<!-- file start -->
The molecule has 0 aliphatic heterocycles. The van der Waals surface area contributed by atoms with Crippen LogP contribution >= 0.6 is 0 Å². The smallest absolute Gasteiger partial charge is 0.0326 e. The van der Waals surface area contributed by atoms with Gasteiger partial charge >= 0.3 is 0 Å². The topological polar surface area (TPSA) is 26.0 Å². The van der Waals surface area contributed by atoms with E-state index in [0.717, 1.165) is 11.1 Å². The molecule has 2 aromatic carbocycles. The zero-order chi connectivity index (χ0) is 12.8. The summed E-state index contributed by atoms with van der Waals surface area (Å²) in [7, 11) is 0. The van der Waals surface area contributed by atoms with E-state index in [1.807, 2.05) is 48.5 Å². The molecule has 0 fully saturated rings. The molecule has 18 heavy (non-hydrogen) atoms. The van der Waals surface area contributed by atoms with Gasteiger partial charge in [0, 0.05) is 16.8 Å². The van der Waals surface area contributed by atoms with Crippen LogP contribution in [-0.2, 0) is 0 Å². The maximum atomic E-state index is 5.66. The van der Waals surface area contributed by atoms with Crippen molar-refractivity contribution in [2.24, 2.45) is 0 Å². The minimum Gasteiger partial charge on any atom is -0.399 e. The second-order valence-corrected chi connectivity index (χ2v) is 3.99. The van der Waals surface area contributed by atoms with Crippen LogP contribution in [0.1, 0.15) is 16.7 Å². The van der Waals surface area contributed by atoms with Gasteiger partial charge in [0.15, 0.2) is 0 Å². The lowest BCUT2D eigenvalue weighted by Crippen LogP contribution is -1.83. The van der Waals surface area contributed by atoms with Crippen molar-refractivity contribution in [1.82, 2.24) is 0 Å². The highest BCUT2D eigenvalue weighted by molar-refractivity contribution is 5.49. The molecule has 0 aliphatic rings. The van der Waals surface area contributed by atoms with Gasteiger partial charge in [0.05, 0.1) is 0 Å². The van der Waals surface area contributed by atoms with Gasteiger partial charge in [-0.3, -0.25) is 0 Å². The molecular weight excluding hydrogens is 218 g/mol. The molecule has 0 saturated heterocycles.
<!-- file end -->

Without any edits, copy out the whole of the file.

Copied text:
The molecule has 0 aliphatic heterocycles. The van der Waals surface area contributed by atoms with Crippen LogP contribution >= 0.6 is 0 Å². The smallest absolute Gasteiger partial charge is 0.0326 e. The van der Waals surface area contributed by atoms with Gasteiger partial charge >= 0.3 is 0 Å². The topological polar surface area (TPSA) is 26.0 Å². The van der Waals surface area contributed by atoms with E-state index in [0.717, 1.165) is 11.1 Å². The molecule has 2 aromatic carbocycles. The zero-order chi connectivity index (χ0) is 12.8. The summed E-state index contributed by atoms with van der Waals surface area (Å²) in [7, 11) is 0. The van der Waals surface area contributed by atoms with E-state index in [1.807, 2.05) is 48.5 Å². The molecule has 0 fully saturated rings. The molecule has 18 heavy (non-hydrogen) atoms. The van der Waals surface area contributed by atoms with Gasteiger partial charge in [0, 0.05) is 16.8 Å². The van der Waals surface area contributed by atoms with Crippen LogP contribution in [-0.2, 0) is 0 Å². The maximum atomic E-state index is 5.66. The van der Waals surface area contributed by atoms with Crippen molar-refractivity contribution in [2.24, 2.45) is 0 Å². The minimum Gasteiger partial charge on any atom is -0.399 e. The second-order valence-corrected chi connectivity index (χ2v) is 3.99. The van der Waals surface area contributed by atoms with Crippen LogP contribution in [0.1, 0.15) is 16.7 Å². The van der Waals surface area contributed by atoms with Gasteiger partial charge in [0.15, 0.2) is 0 Å². The lowest BCUT2D eigenvalue weighted by Crippen LogP contribution is -1.83. The van der Waals surface area contributed by atoms with Crippen molar-refractivity contribution in [1.82, 2.24) is 0 Å². The highest BCUT2D eigenvalue weighted by molar-refractivity contribution is 5.49. The molecule has 0 aliphatic rings. The van der Waals surface area contributed by atoms with Gasteiger partial charge in [0.05, 0.1) is 0 Å². The van der Waals surface area contributed by atoms with Gasteiger partial charge in [-0.3, -0.25) is 0 Å². The molecular weight excluding hydrogens is 218 g/mol. The molecule has 0 saturated heterocycles.